On Sunday of last week I was invited to give an open air demonstration at an 'open garden' fund-raising event for the children's charity Cottage by the Sea * . Five gardens in all were open, including 'Northleach', which is an extensive Japanese garden and an appropriate one in which to set ikebana. 

When giving a public demonstration I always start with a basic arrangement from the early part of the Sogetsu curriculum. These arrangements make it easy to explain the essential asymmetrical nature of ikebana, and its principal elements of line, mass and space. It also allows me to mention the relevance of the concepts of 'In' and 'Yo' (Japanese for what most of us know as yin and yang).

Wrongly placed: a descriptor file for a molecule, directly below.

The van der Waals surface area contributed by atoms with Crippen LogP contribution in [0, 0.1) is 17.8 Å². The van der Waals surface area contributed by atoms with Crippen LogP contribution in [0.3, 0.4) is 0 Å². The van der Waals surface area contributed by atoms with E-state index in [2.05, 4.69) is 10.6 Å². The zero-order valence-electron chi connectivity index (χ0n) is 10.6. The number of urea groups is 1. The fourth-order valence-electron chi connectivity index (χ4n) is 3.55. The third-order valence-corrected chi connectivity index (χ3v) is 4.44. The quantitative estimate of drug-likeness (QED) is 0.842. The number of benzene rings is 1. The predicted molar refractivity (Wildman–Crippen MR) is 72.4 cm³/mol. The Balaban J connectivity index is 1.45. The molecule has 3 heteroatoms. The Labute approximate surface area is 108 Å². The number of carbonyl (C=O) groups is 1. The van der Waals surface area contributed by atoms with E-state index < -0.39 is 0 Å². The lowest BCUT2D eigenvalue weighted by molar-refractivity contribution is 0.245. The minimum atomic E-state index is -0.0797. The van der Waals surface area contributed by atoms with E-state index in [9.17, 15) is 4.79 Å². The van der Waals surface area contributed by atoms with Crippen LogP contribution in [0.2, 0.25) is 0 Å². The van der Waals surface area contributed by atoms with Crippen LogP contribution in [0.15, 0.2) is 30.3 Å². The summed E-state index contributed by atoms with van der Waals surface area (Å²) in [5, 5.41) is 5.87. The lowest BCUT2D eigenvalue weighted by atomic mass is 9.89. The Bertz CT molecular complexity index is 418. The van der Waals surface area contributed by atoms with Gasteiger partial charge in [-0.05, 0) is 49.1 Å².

Here I am making a basic slanting arrangement. In and Yo dictate that in a naturalistic arrangement flowers face toward the sun overhead rather than being directed at the viewer. 

Having the opportunity to gather materials from this beautiful garden, I was able to make this large nageire (tall vase) arrangement using nandina, pomegranate and some orange chrysanthemums from the florist. 

In the garden I photographed the finished arrangement against some antique doors. 

I reconstructed, trimmed and slightly altered the work at home, then photographed it against a plain backdrop. At the demonstration I had also made arrangements in a glass vase and a Japanese lacquered basket. 

I concluded the demonstration with an arrangement of Australian native materials in a ceramic vessel by Graeme Wilkie * from Qdos Gallery Lorne. 

Greetings from Christopher
26th March 2016

* Click on the blue text for further information

1 comment:

  1. Beautiful arrangements, just beautiful. Best to you both, Michael